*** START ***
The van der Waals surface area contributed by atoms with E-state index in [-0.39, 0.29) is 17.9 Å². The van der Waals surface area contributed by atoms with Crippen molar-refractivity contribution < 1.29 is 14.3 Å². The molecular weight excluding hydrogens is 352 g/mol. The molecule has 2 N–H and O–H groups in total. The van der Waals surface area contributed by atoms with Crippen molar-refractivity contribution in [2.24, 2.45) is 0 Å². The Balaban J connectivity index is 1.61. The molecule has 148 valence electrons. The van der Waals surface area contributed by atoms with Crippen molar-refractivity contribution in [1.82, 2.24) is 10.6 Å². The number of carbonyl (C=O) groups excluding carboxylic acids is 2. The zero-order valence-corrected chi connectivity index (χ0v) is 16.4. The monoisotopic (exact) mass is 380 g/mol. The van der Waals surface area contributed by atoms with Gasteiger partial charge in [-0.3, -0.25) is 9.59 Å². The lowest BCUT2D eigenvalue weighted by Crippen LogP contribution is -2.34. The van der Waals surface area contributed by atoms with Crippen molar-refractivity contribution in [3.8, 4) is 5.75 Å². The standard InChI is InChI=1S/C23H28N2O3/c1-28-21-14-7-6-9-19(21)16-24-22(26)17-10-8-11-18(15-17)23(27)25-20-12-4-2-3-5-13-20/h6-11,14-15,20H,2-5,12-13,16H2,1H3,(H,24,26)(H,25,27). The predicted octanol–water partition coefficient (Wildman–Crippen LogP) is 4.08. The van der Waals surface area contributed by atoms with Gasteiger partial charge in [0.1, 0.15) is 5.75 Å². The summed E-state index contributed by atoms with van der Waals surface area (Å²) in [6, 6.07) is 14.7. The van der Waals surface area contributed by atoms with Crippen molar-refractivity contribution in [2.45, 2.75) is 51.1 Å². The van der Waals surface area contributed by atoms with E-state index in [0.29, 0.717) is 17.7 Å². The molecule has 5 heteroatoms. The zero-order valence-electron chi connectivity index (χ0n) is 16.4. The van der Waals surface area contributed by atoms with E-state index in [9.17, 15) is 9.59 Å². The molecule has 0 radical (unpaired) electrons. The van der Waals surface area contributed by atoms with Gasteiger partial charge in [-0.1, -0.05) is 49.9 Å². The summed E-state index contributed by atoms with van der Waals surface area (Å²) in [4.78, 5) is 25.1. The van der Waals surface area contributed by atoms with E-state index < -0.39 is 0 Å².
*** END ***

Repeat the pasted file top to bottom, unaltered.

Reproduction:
The van der Waals surface area contributed by atoms with E-state index in [-0.39, 0.29) is 17.9 Å². The van der Waals surface area contributed by atoms with Crippen molar-refractivity contribution < 1.29 is 14.3 Å². The molecular weight excluding hydrogens is 352 g/mol. The molecule has 2 N–H and O–H groups in total. The van der Waals surface area contributed by atoms with Crippen molar-refractivity contribution in [2.24, 2.45) is 0 Å². The Balaban J connectivity index is 1.61. The molecule has 148 valence electrons. The van der Waals surface area contributed by atoms with Crippen molar-refractivity contribution in [1.82, 2.24) is 10.6 Å². The number of carbonyl (C=O) groups excluding carboxylic acids is 2. The zero-order valence-corrected chi connectivity index (χ0v) is 16.4. The monoisotopic (exact) mass is 380 g/mol. The van der Waals surface area contributed by atoms with Gasteiger partial charge in [-0.3, -0.25) is 9.59 Å². The lowest BCUT2D eigenvalue weighted by Crippen LogP contribution is -2.34. The van der Waals surface area contributed by atoms with Crippen molar-refractivity contribution in [3.8, 4) is 5.75 Å². The standard InChI is InChI=1S/C23H28N2O3/c1-28-21-14-7-6-9-19(21)16-24-22(26)17-10-8-11-18(15-17)23(27)25-20-12-4-2-3-5-13-20/h6-11,14-15,20H,2-5,12-13,16H2,1H3,(H,24,26)(H,25,27). The predicted octanol–water partition coefficient (Wildman–Crippen LogP) is 4.08. The van der Waals surface area contributed by atoms with Gasteiger partial charge in [0.1, 0.15) is 5.75 Å². The summed E-state index contributed by atoms with van der Waals surface area (Å²) in [6, 6.07) is 14.7. The van der Waals surface area contributed by atoms with Crippen molar-refractivity contribution in [2.45, 2.75) is 51.1 Å². The van der Waals surface area contributed by atoms with E-state index in [0.29, 0.717) is 17.7 Å². The molecule has 5 heteroatoms. The zero-order valence-electron chi connectivity index (χ0n) is 16.4. The van der Waals surface area contributed by atoms with E-state index in [9.17, 15) is 9.59 Å². The molecule has 0 radical (unpaired) electrons. The van der Waals surface area contributed by atoms with Gasteiger partial charge in [-0.1, -0.05) is 49.9 Å². The summed E-state index contributed by atoms with van der Waals surface area (Å²) in [4.78, 5) is 25.1. The van der Waals surface area contributed by atoms with E-state index < -0.39 is 0 Å².